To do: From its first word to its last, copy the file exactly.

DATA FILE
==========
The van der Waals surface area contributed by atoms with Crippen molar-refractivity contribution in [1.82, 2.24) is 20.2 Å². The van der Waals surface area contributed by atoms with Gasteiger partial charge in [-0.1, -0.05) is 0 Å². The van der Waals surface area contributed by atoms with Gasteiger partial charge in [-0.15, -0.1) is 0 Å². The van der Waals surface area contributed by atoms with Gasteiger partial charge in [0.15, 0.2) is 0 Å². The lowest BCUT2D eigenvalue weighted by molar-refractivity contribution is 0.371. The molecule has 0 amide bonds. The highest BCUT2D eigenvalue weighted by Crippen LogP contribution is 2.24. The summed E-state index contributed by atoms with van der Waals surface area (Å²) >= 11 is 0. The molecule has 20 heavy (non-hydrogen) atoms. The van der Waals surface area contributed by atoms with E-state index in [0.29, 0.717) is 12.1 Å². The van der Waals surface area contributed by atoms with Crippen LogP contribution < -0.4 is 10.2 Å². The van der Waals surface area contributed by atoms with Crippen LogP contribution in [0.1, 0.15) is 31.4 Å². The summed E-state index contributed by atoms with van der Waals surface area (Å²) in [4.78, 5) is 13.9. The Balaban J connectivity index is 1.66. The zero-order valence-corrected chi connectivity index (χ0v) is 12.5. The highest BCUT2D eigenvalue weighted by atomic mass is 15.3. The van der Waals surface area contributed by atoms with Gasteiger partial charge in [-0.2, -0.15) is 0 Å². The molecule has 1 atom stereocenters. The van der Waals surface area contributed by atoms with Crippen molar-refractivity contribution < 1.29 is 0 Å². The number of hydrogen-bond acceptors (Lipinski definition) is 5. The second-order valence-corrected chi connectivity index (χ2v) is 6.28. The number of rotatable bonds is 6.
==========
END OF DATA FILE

The van der Waals surface area contributed by atoms with Crippen molar-refractivity contribution in [1.82, 2.24) is 20.2 Å². The van der Waals surface area contributed by atoms with Gasteiger partial charge in [-0.1, -0.05) is 0 Å². The van der Waals surface area contributed by atoms with Gasteiger partial charge in [-0.15, -0.1) is 0 Å². The van der Waals surface area contributed by atoms with Gasteiger partial charge in [0.15, 0.2) is 0 Å². The lowest BCUT2D eigenvalue weighted by molar-refractivity contribution is 0.371. The molecule has 0 amide bonds. The highest BCUT2D eigenvalue weighted by Crippen LogP contribution is 2.24. The summed E-state index contributed by atoms with van der Waals surface area (Å²) >= 11 is 0. The molecule has 20 heavy (non-hydrogen) atoms. The van der Waals surface area contributed by atoms with E-state index in [0.29, 0.717) is 12.1 Å². The van der Waals surface area contributed by atoms with Crippen LogP contribution < -0.4 is 10.2 Å². The van der Waals surface area contributed by atoms with Crippen LogP contribution in [0.1, 0.15) is 31.4 Å². The summed E-state index contributed by atoms with van der Waals surface area (Å²) in [4.78, 5) is 13.9. The Balaban J connectivity index is 1.66. The zero-order valence-corrected chi connectivity index (χ0v) is 12.5. The highest BCUT2D eigenvalue weighted by atomic mass is 15.3. The van der Waals surface area contributed by atoms with Gasteiger partial charge in [-0.2, -0.15) is 0 Å². The molecule has 1 atom stereocenters. The van der Waals surface area contributed by atoms with Crippen molar-refractivity contribution < 1.29 is 0 Å². The number of hydrogen-bond acceptors (Lipinski definition) is 5. The second-order valence-corrected chi connectivity index (χ2v) is 6.28. The number of rotatable bonds is 6.